(5) Michigan 83

(17-1, 4-1 Big Ten)

(9) Minnesota 75

(15-3, 3-2 Big Ten)

    Coverage: ESPN/WatchESPN

    7:00 PM ET, January 17, 2013

    1 2 T
    #5MICH 36 4783
    #9MINN 30 4575

    Top Performers

    Michigan: T. Hardaway Jr. 21 Pts, 5 Reb, 3 Ast, 3 Stl, 2 Blk

    Minnesota: A. Hollins 21 Pts, 6 Reb, 3 Ast, 4 Stl

    Michigan-Minnesota Preview

    (AP) Trey Burke and Michigan can put aside for now the idea of being ranked No. 1 in the country.

    An undefeated start to the season? That's over too after the Wolverines sputtered last weekend at Ohio State.

    Now, the focus is on a Big Ten schedule that will test Burke and his teammates plenty more over the next few weeks. No. 5 Michigan plays at No. 9 Minnesota on Thursday night, part of a nine-game stretch for the Wolverines that began with the loss to the Buckeyes and will eventually include six road games.

    "The level of intensity that we had in practice (Tuesday) was very high," said Burke, Michigan's star point guard. "We know just from watching film that we had a lot to learn, a lot to get better, a lot of adjustments to make."

    The Wolverines (16-1, 3-1) were uncharacteristically sloppy at the start of Sunday's game at Ohio State, falling behind by 21 points in the first half before rallying to force a tense finish. The Buckeyes eventually won 56-53.

    Michigan was poised to take over the top spot in the AP poll before that game, but the Wolverines shot a season-worst 38.3 percent from the field and turned the ball over 13 times. In the first half, they looked nothing like the team that had been rolling over opponents by playing smart, precise basketball.

    The road won't get any easier. Minnesota (15-2, 3-1) leads the Big Ten in offensive rebounds, and the Golden Gophers will challenge a Michigan team that has done a terrific job limiting second chances this season. The Wolverines have been preparing for another physical game around the basket.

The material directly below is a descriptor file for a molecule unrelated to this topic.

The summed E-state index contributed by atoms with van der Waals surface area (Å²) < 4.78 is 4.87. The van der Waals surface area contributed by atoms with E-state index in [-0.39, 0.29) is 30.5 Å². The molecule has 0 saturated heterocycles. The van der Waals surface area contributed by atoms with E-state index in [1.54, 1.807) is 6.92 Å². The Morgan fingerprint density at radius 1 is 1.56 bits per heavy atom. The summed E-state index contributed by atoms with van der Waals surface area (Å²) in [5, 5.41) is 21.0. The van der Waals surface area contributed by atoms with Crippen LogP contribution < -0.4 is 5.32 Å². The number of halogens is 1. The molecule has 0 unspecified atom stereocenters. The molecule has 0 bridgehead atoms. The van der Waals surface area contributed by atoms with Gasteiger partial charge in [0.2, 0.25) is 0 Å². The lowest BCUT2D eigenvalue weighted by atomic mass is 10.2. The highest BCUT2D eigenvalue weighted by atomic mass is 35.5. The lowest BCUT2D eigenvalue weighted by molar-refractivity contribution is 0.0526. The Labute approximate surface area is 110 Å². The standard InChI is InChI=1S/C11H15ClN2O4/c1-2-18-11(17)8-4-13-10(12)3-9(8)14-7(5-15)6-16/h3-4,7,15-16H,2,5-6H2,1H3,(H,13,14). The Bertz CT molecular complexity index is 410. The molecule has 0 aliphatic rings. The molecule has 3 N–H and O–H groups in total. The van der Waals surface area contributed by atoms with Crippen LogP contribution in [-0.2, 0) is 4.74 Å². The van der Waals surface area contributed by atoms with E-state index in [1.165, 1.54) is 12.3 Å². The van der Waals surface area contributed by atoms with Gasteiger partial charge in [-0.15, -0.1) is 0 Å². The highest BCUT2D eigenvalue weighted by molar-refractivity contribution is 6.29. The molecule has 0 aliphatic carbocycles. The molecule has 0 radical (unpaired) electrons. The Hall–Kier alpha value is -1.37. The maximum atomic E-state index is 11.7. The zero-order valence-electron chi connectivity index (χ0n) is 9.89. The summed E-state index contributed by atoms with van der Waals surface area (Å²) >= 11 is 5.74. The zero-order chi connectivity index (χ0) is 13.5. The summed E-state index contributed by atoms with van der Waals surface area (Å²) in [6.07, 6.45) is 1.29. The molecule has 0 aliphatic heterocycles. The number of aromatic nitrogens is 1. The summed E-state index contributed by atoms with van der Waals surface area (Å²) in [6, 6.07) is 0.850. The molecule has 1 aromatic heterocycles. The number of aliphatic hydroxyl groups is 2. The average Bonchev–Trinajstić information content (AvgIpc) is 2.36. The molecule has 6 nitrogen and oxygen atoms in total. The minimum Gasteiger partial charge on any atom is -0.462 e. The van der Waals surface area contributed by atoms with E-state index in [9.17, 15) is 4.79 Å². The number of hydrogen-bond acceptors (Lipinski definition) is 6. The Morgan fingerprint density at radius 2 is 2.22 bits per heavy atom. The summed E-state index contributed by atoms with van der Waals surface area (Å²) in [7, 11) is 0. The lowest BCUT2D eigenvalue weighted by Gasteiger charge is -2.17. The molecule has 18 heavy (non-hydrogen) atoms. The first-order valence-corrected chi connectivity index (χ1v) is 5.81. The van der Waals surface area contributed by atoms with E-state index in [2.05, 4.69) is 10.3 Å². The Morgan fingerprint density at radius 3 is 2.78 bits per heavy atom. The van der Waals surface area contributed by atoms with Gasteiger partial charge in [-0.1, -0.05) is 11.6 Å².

Michigan will need to keep its composure in another tough environment. The Wolverines beat Minnesota twice last season, but one game was in Ann Arbor and the other was at the Big Ten tournament, when Burke scored 30 points on 11-of-14 shooting to lead Michigan to an overtime win.

    "We could have lost both games very easily last year. They were both last-second games," coach John Beilein said. "It's another great opportunity for us to grow. ... It is all about the process, and the journey and the process are what leads you to the end."

    Minnesota is coming off an 88-81 loss to Indiana over the weekend. After four games, Wisconsin is the only team with an unbeaten Big Ten record.

    Gophers coach Tubby Smith, though, has a talented, versatile starting group that believes it can play with any team in the nation. Smith, who has drawn some criticism for a substitution pattern that often looked more like a hockey philosophy, has been using his most talented players heavily this season.

    In the first four Big Ten games, guard Julian Welch is the only reserve playing more than 10 minutes a game. Three starters are averaging at least 30 minutes, with point guard Andre Hollins' 28.5 the lowest number.

    "As you get into conference play, there's going to be tighter games and better athletes," Smith said Wednesday. "So you want your better athletes in the game at the same time. I don't have somebody measuring. This isn't Little League where everyone is going to play so many minutes."

    Gophers starters have accounted for 87 percent of the team's scoring, with Hollins leading the way at 19.0 points per game in the conference. The biggest producer off the bench has been Oto Osenieks at just 2.5 points per game.

    So far, the imbalance hasn't been much of an issue. The Gophers won at Illinois last week even though they didn't get a single point from their reserves.

    Hollins, motivated for another matchup with Burke, may not be thinking about getting much help Thursday. He had 21 points in the Big Ten tournament matchup with Michigan last season.

    "I look forward to going against great players," Hollins said. "I don't get too caught up in it, but at the same time it's like I have something to prove at the same time. It's going to make me better in the long run so I just take the challenge to go out and compete."


    School Info

    Conference Big Ten Big Ten